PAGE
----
“An American Pickle” gives us Seth Rogen in essentially a one man show that does manage to produce a few laughs and a sweet moment or two, even if the film does manage to lose it’s sense of direction at times.
Rogen’s first role is that of Herschel Greenbaum an immigrant from eastern Europe working in a pickle factory while trying to build a life for himself and his wife in America. After an accident in his factory results in him being trapped and preserved in pickle brine for a 100 years, he wakes up to find a world he doesn’t understand and a great grandson name Ben (also Rogen), who doesn’t understand his old school way of life.
The whole thing is fine.
Seth Rogen is one of the best banter actors out there and when you put him in a position where he’s essentially talking to himself for the entire movie you really can’t stray too far away from the funny stuff. The movie moves along rather quickly and director Brandon Trost gives us a strangely unique looking film that crosses two different periods and continents.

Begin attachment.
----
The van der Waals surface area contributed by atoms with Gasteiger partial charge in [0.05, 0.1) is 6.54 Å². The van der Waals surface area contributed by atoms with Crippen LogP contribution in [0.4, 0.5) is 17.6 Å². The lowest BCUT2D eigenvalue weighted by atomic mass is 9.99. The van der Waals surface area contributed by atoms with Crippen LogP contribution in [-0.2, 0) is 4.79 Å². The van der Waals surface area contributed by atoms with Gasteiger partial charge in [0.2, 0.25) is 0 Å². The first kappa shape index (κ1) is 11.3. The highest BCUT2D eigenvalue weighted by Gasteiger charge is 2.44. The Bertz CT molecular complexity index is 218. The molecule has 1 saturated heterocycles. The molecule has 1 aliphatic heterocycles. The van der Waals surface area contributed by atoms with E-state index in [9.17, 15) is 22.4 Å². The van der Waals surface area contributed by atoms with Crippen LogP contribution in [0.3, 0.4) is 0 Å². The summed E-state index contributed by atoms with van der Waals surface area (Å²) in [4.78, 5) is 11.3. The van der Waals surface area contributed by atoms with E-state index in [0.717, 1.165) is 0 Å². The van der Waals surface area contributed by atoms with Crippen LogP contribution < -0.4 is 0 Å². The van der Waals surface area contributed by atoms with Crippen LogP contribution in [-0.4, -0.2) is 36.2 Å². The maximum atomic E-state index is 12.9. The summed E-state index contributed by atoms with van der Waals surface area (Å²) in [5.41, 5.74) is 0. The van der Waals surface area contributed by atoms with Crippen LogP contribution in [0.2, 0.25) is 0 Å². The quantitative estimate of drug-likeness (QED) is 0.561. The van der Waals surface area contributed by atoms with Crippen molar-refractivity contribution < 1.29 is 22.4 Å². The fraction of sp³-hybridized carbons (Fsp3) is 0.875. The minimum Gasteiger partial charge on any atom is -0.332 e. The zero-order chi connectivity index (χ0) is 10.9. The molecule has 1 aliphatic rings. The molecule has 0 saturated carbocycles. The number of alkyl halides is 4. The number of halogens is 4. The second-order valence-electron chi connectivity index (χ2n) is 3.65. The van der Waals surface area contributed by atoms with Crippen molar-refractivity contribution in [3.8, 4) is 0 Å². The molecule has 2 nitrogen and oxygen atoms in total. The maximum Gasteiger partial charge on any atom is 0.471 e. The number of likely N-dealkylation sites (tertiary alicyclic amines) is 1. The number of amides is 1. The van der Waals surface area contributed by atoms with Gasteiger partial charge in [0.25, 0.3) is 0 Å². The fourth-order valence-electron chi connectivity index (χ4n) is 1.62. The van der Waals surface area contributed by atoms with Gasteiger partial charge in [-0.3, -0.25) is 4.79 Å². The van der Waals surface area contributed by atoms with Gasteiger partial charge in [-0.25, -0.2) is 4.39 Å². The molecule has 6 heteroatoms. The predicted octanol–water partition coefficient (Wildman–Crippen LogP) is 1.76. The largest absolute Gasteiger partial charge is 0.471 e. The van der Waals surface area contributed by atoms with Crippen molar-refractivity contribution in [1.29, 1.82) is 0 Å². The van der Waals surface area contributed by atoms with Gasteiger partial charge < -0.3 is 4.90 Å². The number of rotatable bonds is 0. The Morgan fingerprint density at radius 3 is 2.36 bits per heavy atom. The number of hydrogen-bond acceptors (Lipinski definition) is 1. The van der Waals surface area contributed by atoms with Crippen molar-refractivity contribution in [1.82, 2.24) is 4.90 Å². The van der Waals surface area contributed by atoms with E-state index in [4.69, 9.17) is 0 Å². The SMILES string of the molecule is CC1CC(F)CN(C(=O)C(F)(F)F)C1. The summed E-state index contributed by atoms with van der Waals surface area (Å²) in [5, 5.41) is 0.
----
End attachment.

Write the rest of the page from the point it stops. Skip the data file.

The problems here are tied to the plot. There are some decisions made with the story that are supposed to be funny but just end up being kind of sad and makes the whole experience a little bitter sweet. Blink and you’ll miss the excellent Sarah Snook (HBO’s Succession) and Jorma Taccone (The Lonely Island). I would have enjoyed a little more time with them.
At an hour and a half the whole unheavy affair is over with rather quickly and it’s not bad.
“An American Pickle” is a good Saturday afternoon movie and Seth Rogen fans should be satisfied when it’s all over.
An American Pickle
Rated: PG 13
Running time: 1 hour 30 minutes